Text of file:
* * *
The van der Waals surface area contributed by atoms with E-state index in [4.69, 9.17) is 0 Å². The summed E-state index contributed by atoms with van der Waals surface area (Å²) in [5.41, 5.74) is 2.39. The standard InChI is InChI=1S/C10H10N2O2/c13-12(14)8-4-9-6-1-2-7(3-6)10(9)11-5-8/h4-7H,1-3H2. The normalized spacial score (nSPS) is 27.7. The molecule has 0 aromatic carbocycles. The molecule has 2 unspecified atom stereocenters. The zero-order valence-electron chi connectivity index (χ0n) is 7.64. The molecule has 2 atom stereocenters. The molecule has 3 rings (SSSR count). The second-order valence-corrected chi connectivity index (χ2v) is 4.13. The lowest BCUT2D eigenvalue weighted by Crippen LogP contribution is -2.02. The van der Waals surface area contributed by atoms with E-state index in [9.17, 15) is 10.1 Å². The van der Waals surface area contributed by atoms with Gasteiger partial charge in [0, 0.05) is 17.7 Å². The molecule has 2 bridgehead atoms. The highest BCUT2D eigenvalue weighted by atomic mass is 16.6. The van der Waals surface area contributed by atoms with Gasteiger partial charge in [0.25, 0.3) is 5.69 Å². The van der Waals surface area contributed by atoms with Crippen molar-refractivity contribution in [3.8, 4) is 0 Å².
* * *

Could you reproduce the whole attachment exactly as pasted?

The van der Waals surface area contributed by atoms with E-state index in [4.69, 9.17) is 0 Å². The summed E-state index contributed by atoms with van der Waals surface area (Å²) in [5.41, 5.74) is 2.39. The standard InChI is InChI=1S/C10H10N2O2/c13-12(14)8-4-9-6-1-2-7(3-6)10(9)11-5-8/h4-7H,1-3H2. The normalized spacial score (nSPS) is 27.7. The molecule has 0 aromatic carbocycles. The molecule has 2 unspecified atom stereocenters. The zero-order valence-electron chi connectivity index (χ0n) is 7.64. The molecule has 2 atom stereocenters. The molecule has 3 rings (SSSR count). The second-order valence-corrected chi connectivity index (χ2v) is 4.13. The lowest BCUT2D eigenvalue weighted by Crippen LogP contribution is -2.02. The van der Waals surface area contributed by atoms with E-state index in [9.17, 15) is 10.1 Å². The van der Waals surface area contributed by atoms with Gasteiger partial charge in [0, 0.05) is 17.7 Å². The molecule has 2 bridgehead atoms. The highest BCUT2D eigenvalue weighted by atomic mass is 16.6. The van der Waals surface area contributed by atoms with Gasteiger partial charge in [0.25, 0.3) is 5.69 Å². The van der Waals surface area contributed by atoms with Crippen molar-refractivity contribution in [3.8, 4) is 0 Å².